Then my son, two years old, placed two or three of his crumpled balls on top of the layer of potting soil in each jar. He was so delighted to take the responsibility for preparing and placing the paper into the jars all on his own.

I reached into each jar and fiddled a small bit with the crumpled paper to make a natural shelf in each. Each shelf was meant to hold a seed where it could be easily viewed from outside the jar.

Next, my little boy placed a pea seed onto one shelf, and a runner bean seed onto the other.

 

Plant Bean and Pea Seeds in the Terrarium
Seeds are Placed on Paper Shelves in the Terrariums

 

Together, we gently poured some water into each jar: just enough for the paper to wick the water up to the seed. Pea seeds easily get too damp and rot, so a lighter touch is better for pea seeds. If you need to add more water on a later day, you can do so.

 

Proud of his Work in his terrarium
Satisfied with the Responsibility of Preparing his Terrarium all on his Own

 

Place the lids on the jars, and set your child’s terrariums in a bright place. Our kitchen windowsill is bright and does not receive direct sunlight.

 

We Placed our Child's Terrariums on a Bright Windowsill.
We Placed our Terrariums on a Bright Windowsill

 

Every morning we inspect the growth. These sorts of seeds sprout so quickly! It is so much fun to watch the young growth. Once the plants were high enough that they were growing back downward again, we removed the lids and the vines popped out! My little boy found this step to be hilarious. The popping plant stem inspired a gleeful, toddler squeal.

 

Germinating and growing Quickly, we Prepared Trellises for our Child's Terrariums
We Prepared Trellises for our Terrariums

 

To support the upward growth, we made trellises for our plants. We collected sticks from a local park and we cut lengths of wool yarn at home. I built an organic looking trellis by wrapping yarn around the joints where the sticks met. My son thickly wrapped his lengths of yarn around his sticks. He laid them out on the table for a while. Then he surrounded the jars on the windowsill with his yarn strewn branches for a day. Then one day I noticed his sticks stuffed into and poking out of his pea terrarium! This works, too! It is not necessary that the trellises be traditional in design. Trellises merely need to support the growth of the young plants.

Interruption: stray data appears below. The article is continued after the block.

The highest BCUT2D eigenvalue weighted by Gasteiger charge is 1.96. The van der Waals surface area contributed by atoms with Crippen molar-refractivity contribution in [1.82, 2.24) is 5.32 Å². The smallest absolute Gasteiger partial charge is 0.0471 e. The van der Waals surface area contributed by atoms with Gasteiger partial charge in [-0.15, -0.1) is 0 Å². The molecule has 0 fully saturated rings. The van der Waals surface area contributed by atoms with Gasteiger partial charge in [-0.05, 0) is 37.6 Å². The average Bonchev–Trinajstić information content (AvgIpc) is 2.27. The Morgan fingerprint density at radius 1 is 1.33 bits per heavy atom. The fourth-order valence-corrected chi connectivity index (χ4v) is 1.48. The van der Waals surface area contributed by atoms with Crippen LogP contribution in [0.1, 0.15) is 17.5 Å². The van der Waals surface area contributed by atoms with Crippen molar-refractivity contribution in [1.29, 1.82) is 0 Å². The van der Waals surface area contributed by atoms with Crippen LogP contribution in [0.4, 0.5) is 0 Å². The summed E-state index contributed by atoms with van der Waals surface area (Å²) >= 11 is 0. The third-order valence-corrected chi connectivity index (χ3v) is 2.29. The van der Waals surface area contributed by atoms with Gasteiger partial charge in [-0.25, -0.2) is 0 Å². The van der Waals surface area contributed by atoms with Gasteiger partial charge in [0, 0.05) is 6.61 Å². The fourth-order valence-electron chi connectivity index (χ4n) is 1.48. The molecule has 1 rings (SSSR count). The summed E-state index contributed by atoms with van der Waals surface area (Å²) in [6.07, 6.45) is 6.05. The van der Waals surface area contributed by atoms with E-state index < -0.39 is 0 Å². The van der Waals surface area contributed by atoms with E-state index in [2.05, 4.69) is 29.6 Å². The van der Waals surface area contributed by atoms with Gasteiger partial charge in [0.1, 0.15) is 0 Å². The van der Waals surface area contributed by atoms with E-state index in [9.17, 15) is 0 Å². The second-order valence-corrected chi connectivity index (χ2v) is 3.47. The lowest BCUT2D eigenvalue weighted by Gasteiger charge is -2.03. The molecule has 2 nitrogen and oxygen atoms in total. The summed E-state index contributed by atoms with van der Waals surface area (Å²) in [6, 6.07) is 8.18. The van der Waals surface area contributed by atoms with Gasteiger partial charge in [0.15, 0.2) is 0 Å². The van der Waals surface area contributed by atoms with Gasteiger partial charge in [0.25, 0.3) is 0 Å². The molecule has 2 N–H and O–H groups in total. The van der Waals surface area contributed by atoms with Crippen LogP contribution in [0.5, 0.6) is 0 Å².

My Son's Sweet Version of a Trellis for his Child's Terrarium.
My Son’s Adorable Version of a Trellis

 

Once the lids are removed, you have to keep on top of watering. In the summer months, the paper tends to dry out quickly. After several weeks of growth, we added more soil to the jars.  My son poured in more soil just up to the level of the seed, so that we would not have to water as often, and also to provide more sustenance for the small plants. Having my son complete this step was a bit messy, of course but again he was delighted to do so on his own.

 

A Homemade Trellis Supports a Bean Plant Growing in a Child's Terrarium.
A Homemade Trellis Supports a Bean Plant

 

Our glass jar planters are beautiful! My son knows the secrets of the life of a seed beneath the soil and we both get to start each morning off right, with the inspiration and grace that a child’s terrarium offers.

 

My Son's Trellis for a Child's TErrarium is just as Lovely as Mine.
My Son’s Trellis is Just as Beautiful

 

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Starting Basil from Cuttings…Seeds Take too Long!

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Starting Basil from Cuttings…Seeds Take too Long!

There is no culinary herb that I enjoy more than basil. Dried basil is the secret ingredient that keeps the compliments coming for my baked potato fries, and it is a great addition to my homemade cracker dough. I love stuffing whole, fresh basil leaves into sandwiches at lunchtime, and I would never want to imagine a future for myself that does not include pesto. I think that basil is perhaps the one seasoning I could eat every day and never tire. In the garden, few moments provide as much aromatic delight as the accidental brush up against this deliciously fragrant plant. I feel so fortunate to have a sunny outdoor space for growing basil. Fortunately, basil fares just as well in containers as it does in the earth, so anyone who has a sunny patio, or even a fire escape, has the right conditions to grow this favored herb.